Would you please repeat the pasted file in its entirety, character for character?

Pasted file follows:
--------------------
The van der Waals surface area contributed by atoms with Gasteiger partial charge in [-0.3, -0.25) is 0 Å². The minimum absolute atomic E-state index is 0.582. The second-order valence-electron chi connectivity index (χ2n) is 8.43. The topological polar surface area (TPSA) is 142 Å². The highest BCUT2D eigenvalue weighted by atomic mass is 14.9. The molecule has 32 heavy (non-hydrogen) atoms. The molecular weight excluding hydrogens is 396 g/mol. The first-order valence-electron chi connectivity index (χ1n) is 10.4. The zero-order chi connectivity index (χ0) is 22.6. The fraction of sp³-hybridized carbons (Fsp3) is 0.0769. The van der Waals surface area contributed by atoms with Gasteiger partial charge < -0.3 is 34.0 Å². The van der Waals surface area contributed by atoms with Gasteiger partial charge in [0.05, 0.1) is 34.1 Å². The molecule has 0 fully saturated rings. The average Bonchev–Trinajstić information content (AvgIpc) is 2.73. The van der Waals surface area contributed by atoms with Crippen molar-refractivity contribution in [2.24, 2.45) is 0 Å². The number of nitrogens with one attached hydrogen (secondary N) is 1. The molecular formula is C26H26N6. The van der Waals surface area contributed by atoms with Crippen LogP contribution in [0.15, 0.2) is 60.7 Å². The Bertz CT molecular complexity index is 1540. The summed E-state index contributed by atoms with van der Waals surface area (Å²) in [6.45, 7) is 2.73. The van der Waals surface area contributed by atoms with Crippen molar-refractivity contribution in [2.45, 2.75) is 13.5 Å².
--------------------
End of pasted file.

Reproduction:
The van der Waals surface area contributed by atoms with Gasteiger partial charge in [-0.3, -0.25) is 0 Å². The minimum absolute atomic E-state index is 0.582. The second-order valence-electron chi connectivity index (χ2n) is 8.43. The topological polar surface area (TPSA) is 142 Å². The highest BCUT2D eigenvalue weighted by atomic mass is 14.9. The molecule has 32 heavy (non-hydrogen) atoms. The molecular weight excluding hydrogens is 396 g/mol. The first-order valence-electron chi connectivity index (χ1n) is 10.4. The zero-order chi connectivity index (χ0) is 22.6. The fraction of sp³-hybridized carbons (Fsp3) is 0.0769. The van der Waals surface area contributed by atoms with Gasteiger partial charge < -0.3 is 34.0 Å². The van der Waals surface area contributed by atoms with Gasteiger partial charge in [0.05, 0.1) is 34.1 Å². The molecule has 0 fully saturated rings. The average Bonchev–Trinajstić information content (AvgIpc) is 2.73. The van der Waals surface area contributed by atoms with Crippen molar-refractivity contribution in [2.24, 2.45) is 0 Å². The number of nitrogens with one attached hydrogen (secondary N) is 1. The molecular formula is C26H26N6. The van der Waals surface area contributed by atoms with Crippen LogP contribution in [0.15, 0.2) is 60.7 Å². The Bertz CT molecular complexity index is 1540. The summed E-state index contributed by atoms with van der Waals surface area (Å²) in [6.45, 7) is 2.73. The van der Waals surface area contributed by atoms with Crippen molar-refractivity contribution in [2.45, 2.75) is 13.5 Å².